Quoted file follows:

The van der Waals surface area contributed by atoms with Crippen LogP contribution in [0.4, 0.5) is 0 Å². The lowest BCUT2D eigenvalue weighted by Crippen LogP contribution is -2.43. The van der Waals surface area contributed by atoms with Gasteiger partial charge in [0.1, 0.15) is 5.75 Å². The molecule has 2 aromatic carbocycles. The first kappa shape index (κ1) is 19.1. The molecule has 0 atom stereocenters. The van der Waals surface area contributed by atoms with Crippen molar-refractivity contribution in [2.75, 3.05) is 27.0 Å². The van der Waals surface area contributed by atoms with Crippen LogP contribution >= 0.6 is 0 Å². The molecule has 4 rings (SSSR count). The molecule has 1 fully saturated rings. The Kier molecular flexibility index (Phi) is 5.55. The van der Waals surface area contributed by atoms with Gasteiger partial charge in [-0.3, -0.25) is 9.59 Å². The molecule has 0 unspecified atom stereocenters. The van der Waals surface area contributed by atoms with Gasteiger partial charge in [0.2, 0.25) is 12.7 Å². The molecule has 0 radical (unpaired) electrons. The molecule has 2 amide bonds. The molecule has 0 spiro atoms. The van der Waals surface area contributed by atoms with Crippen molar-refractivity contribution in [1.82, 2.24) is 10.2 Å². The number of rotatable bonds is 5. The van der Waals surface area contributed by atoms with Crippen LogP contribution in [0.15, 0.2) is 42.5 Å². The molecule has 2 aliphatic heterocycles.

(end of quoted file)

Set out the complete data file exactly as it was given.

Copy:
The van der Waals surface area contributed by atoms with Crippen LogP contribution in [0.4, 0.5) is 0 Å². The lowest BCUT2D eigenvalue weighted by Crippen LogP contribution is -2.43. The van der Waals surface area contributed by atoms with Gasteiger partial charge in [0.1, 0.15) is 5.75 Å². The molecule has 2 aromatic carbocycles. The first kappa shape index (κ1) is 19.1. The molecule has 0 atom stereocenters. The van der Waals surface area contributed by atoms with Crippen molar-refractivity contribution in [2.75, 3.05) is 27.0 Å². The van der Waals surface area contributed by atoms with Crippen LogP contribution >= 0.6 is 0 Å². The molecule has 4 rings (SSSR count). The molecule has 1 fully saturated rings. The Kier molecular flexibility index (Phi) is 5.55. The van der Waals surface area contributed by atoms with Gasteiger partial charge in [-0.3, -0.25) is 9.59 Å². The molecule has 0 unspecified atom stereocenters. The van der Waals surface area contributed by atoms with Gasteiger partial charge in [0.2, 0.25) is 12.7 Å². The molecule has 0 radical (unpaired) electrons. The molecule has 2 amide bonds. The molecule has 0 spiro atoms. The van der Waals surface area contributed by atoms with Crippen molar-refractivity contribution in [1.82, 2.24) is 10.2 Å². The number of rotatable bonds is 5. The van der Waals surface area contributed by atoms with Crippen LogP contribution in [0.15, 0.2) is 42.5 Å². The molecule has 2 aliphatic heterocycles.